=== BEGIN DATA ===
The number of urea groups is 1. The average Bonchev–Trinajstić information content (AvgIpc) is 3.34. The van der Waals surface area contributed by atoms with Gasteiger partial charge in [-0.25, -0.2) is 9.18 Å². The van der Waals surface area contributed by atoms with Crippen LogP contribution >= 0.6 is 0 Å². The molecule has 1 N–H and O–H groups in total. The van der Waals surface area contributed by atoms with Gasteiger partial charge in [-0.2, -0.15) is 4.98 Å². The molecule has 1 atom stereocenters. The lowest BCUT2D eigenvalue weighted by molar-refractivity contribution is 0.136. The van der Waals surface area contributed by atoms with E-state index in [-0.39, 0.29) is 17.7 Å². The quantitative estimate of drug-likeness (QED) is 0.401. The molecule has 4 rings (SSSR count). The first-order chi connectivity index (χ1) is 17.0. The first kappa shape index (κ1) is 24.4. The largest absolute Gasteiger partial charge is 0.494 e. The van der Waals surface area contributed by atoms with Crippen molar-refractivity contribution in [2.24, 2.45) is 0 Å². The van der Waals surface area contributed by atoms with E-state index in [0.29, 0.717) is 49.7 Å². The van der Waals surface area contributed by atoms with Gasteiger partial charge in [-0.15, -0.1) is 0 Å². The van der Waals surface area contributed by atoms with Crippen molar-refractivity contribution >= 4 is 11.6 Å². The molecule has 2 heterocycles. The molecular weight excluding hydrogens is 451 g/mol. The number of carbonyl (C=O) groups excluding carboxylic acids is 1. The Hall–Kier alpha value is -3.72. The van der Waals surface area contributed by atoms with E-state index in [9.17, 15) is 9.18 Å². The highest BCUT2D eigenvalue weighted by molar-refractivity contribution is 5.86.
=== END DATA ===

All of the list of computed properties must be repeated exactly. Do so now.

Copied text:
The number of urea groups is 1. The average Bonchev–Trinajstić information content (AvgIpc) is 3.34. The van der Waals surface area contributed by atoms with Gasteiger partial charge in [-0.25, -0.2) is 9.18 Å². The van der Waals surface area contributed by atoms with Crippen LogP contribution >= 0.6 is 0 Å². The molecule has 1 N–H and O–H groups in total. The van der Waals surface area contributed by atoms with Gasteiger partial charge in [-0.2, -0.15) is 4.98 Å². The molecule has 1 atom stereocenters. The lowest BCUT2D eigenvalue weighted by molar-refractivity contribution is 0.136. The van der Waals surface area contributed by atoms with E-state index in [-0.39, 0.29) is 17.7 Å². The quantitative estimate of drug-likeness (QED) is 0.401. The molecule has 4 rings (SSSR count). The first-order chi connectivity index (χ1) is 17.0. The first kappa shape index (κ1) is 24.4. The largest absolute Gasteiger partial charge is 0.494 e. The van der Waals surface area contributed by atoms with Crippen molar-refractivity contribution in [2.24, 2.45) is 0 Å². The van der Waals surface area contributed by atoms with E-state index in [0.29, 0.717) is 49.7 Å². The van der Waals surface area contributed by atoms with Gasteiger partial charge in [-0.15, -0.1) is 0 Å². The van der Waals surface area contributed by atoms with Crippen molar-refractivity contribution >= 4 is 11.6 Å². The molecule has 2 heterocycles. The molecular weight excluding hydrogens is 451 g/mol. The number of carbonyl (C=O) groups excluding carboxylic acids is 1. The Hall–Kier alpha value is -3.72. The van der Waals surface area contributed by atoms with E-state index in [9.17, 15) is 9.18 Å². The highest BCUT2D eigenvalue weighted by molar-refractivity contribution is 5.86.